[36] The OUCC also cites In Re Indiana–American Water Co., Inc., Cause No. 42351 DSIC–1 (Ind.U.R.C. Feb. 27, 2003). There, the Commission was considering a water utility's petition under the Distribution System Improvement Charge (“DSIC”) statute and refused to allow a water utility to earn both a return on a replaced asset and a return on the replacement asset. The Commission held:

Petitioner's rate base is based on the fair value of its assets. When any asset with a positive fair value is retired that will reduce the utility's fair value rate base. Thus, if retirements are ignored and a utility is allowed to earn a return on new plant through a DSIC and on the retired asset through its return on the fair value rate base determination from the utility's last rate case.

Id. at 32.

[37] NIPSCO responds that the Commission is not bound by its prior rulings and that the rulings concern different statutes. According to NIPSCO, if the Commission adopted the OUCC's “netting” proposal, “NIPSCO's common equity holders would not only lose their return on common equity, they would be required to pay NIPSCO's long-term debt.” NIPSCO's Appellee's Br. p. 73.

[38] Under the TDSIC statutes, the Commission “may consider ․ [o]ther information that the commission determines is necessary” in calculating pretax returns. I.C. § 8–1–39–13 (emphasis added). The Commission could, under this statute, address the OUCC's concern; the Commission, however, is not required to do so. We give “great deference” to the Commission's rate-making methodology. Office of Util. Consumer Counselor v. Citizens Tel. Corp., 681 N.E.2d 252, 255 (Ind.Ct.App.1997). This subject is “within the Commission's special competence,” and “courts should give it greater deference.” Duke Energy Indiana, Inc. v. Office of Util. Consumer Counselor, 983 N.E.2d 160, 170 (Ind.Ct.App.2012). Although we have significant concerns over the allegedly inconsistent treatment of this subject by the Commission, in light of the deference owed to the Commission, we cannot say that its methodology is erroneous given the lack of specificity in the statutes regarding this calculation.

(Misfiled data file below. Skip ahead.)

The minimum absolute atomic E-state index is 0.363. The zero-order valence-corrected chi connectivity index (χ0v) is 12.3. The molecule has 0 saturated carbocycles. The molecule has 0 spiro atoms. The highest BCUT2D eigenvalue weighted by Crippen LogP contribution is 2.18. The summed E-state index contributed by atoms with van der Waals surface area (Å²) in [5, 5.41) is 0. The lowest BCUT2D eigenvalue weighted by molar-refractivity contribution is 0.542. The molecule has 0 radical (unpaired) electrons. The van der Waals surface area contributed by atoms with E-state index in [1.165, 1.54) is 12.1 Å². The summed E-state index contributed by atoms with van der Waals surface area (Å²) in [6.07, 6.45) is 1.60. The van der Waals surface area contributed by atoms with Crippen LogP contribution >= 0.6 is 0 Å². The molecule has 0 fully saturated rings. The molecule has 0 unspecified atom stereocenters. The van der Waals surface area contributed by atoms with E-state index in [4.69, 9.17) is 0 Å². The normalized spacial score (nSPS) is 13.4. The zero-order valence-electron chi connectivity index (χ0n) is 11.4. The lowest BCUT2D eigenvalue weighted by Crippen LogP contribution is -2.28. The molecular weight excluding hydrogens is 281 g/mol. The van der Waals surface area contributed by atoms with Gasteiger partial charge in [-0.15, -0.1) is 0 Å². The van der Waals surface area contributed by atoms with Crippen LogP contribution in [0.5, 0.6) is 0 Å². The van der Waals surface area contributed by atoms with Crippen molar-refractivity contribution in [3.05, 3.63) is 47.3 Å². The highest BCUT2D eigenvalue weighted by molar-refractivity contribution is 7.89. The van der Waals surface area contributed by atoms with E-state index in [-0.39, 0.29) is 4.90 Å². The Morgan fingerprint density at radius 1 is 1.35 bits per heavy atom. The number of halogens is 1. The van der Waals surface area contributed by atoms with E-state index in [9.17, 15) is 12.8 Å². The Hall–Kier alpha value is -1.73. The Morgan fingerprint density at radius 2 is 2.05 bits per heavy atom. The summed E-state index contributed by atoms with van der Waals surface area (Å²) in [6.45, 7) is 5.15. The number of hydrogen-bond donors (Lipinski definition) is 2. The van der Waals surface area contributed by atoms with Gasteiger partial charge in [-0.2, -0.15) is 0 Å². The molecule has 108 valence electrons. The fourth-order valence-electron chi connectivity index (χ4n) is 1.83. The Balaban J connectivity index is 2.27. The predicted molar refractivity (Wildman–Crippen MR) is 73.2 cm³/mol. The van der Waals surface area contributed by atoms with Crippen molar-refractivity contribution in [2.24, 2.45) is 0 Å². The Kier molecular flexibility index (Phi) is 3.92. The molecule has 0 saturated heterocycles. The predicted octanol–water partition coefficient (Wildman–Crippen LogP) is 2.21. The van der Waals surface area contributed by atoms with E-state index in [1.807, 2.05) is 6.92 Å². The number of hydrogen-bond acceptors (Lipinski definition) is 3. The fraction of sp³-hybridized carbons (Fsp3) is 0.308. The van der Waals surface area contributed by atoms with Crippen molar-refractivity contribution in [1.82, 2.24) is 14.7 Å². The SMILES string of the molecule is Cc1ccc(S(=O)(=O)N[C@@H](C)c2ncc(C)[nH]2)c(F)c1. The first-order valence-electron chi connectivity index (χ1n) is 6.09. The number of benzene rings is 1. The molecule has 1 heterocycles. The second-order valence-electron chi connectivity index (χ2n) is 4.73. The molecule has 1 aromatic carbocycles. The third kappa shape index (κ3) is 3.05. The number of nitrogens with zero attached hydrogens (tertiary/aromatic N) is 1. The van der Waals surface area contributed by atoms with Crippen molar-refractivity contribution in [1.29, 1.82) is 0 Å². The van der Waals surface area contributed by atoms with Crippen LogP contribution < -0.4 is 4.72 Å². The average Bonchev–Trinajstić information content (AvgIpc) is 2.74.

IV. Rate Allocation Factors

[39] The OUCC next argues that the Commission erred in calculating the rate allocation factors to be applied here. NIPSCO charges different rates to different customer classes based on the cost to serve each customer class. For example, Rates 610, 611, and 612 govern residential customers, while Rates 632, 633, and 634 govern industrial customers. Some customers receive “firm load,” which is basically the amount of electricity that is guaranteed by the utility; while some customers also receive “non-firm load” (also known as “interruptible load”), which is electrical service that can be interrupted. See NIPSCO's Appellee's Br. p. 9.

[40] Another issue here is whether the customer is a distribution or transmission customer. Transmission is the transfer of electric energy from its sources of generation across high-voltage lines to either a local distributor, a substation, or a large-scale industrial customer. See id. at 77. Distribution involves the transfer of electric energy through a retail delivery system to smaller-scale industrial, commercial, and residential customers. See id.

[41] In NIPSCO's most recent retail base rate case order in December 2011 in Cause No. 43969, the revenue allocation factors were based on a settlement agreement, not a typical cost-of-service study. When the parties reached the settlement in Cause No. 43969, one of the most contentious issues was the rate allocation. See In Re Petition of NIPSCO to Modify its Rates, Cause No. 43969, 2011 WL 6837714 (Ind.U.R.C. Dec. 21, 2011). Basically, the Order allowed NIPSCO to move all customers to “firm” rates. Id. (allowing NIPSCO to “migrat[e] customers from special contracts to firm service”). Industrial customers were then allowed a credit for interruptible, or “non-firm,” usage through Rider 675. Id. The Commission noted in Cause No. 43969 that “revenue allocation and Rider 675 were interrelated and reflected difficult and painstaking negotiations to reach a balanced outcome and resolution which was acceptable to the Settling Parties.” Id. The Commission gave “substantial weight to the Settling Parties' agreement with respect to revenue allocation.” Id.